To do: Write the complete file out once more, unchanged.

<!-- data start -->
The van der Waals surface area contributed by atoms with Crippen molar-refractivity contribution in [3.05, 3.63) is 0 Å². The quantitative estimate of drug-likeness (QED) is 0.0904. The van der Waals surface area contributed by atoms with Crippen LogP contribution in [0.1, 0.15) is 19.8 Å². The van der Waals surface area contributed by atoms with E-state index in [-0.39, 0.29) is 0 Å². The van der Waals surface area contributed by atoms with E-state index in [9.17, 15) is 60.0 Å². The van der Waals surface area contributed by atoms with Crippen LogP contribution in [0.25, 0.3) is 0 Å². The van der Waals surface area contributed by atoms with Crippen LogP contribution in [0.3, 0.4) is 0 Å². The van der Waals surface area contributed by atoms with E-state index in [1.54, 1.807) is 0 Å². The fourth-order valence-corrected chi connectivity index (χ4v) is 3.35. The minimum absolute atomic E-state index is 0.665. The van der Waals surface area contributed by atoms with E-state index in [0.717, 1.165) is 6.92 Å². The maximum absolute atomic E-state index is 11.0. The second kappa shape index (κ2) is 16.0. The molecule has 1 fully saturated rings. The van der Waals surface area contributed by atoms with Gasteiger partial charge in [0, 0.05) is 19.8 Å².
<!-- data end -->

The van der Waals surface area contributed by atoms with Crippen molar-refractivity contribution in [3.05, 3.63) is 0 Å². The quantitative estimate of drug-likeness (QED) is 0.0904. The van der Waals surface area contributed by atoms with Crippen LogP contribution in [0.1, 0.15) is 19.8 Å². The van der Waals surface area contributed by atoms with E-state index in [-0.39, 0.29) is 0 Å². The van der Waals surface area contributed by atoms with E-state index in [9.17, 15) is 60.0 Å². The van der Waals surface area contributed by atoms with Crippen LogP contribution in [0.25, 0.3) is 0 Å². The van der Waals surface area contributed by atoms with Crippen LogP contribution in [0.3, 0.4) is 0 Å². The van der Waals surface area contributed by atoms with E-state index in [1.54, 1.807) is 0 Å². The fourth-order valence-corrected chi connectivity index (χ4v) is 3.35. The minimum absolute atomic E-state index is 0.665. The van der Waals surface area contributed by atoms with E-state index in [0.717, 1.165) is 6.92 Å². The maximum absolute atomic E-state index is 11.0. The second kappa shape index (κ2) is 16.0. The molecule has 1 fully saturated rings. The van der Waals surface area contributed by atoms with Gasteiger partial charge in [0, 0.05) is 19.8 Å².